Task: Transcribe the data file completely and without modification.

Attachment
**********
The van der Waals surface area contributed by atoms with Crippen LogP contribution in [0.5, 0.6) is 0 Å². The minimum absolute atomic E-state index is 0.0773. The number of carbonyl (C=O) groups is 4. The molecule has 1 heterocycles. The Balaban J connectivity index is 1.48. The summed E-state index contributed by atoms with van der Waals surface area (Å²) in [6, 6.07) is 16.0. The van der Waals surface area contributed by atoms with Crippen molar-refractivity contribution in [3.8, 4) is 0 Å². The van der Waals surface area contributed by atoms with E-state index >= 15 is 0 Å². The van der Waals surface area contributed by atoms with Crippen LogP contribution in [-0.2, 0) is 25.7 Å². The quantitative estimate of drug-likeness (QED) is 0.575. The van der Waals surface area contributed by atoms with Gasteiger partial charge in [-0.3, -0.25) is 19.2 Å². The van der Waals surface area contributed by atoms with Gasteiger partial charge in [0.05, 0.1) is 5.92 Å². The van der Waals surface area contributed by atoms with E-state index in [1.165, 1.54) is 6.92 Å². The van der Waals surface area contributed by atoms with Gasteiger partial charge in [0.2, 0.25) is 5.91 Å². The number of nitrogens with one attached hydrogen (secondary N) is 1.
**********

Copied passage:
The van der Waals surface area contributed by atoms with Crippen LogP contribution in [0.5, 0.6) is 0 Å². The minimum absolute atomic E-state index is 0.0773. The number of carbonyl (C=O) groups is 4. The molecule has 1 heterocycles. The Balaban J connectivity index is 1.48. The summed E-state index contributed by atoms with van der Waals surface area (Å²) in [6, 6.07) is 16.0. The van der Waals surface area contributed by atoms with Crippen molar-refractivity contribution in [3.8, 4) is 0 Å². The van der Waals surface area contributed by atoms with E-state index >= 15 is 0 Å². The van der Waals surface area contributed by atoms with Crippen LogP contribution in [-0.2, 0) is 25.7 Å². The quantitative estimate of drug-likeness (QED) is 0.575. The van der Waals surface area contributed by atoms with Gasteiger partial charge in [-0.3, -0.25) is 19.2 Å². The van der Waals surface area contributed by atoms with Gasteiger partial charge in [0.05, 0.1) is 5.92 Å². The van der Waals surface area contributed by atoms with E-state index in [1.165, 1.54) is 6.92 Å². The van der Waals surface area contributed by atoms with Gasteiger partial charge in [0.2, 0.25) is 5.91 Å². The number of nitrogens with one attached hydrogen (secondary N) is 1.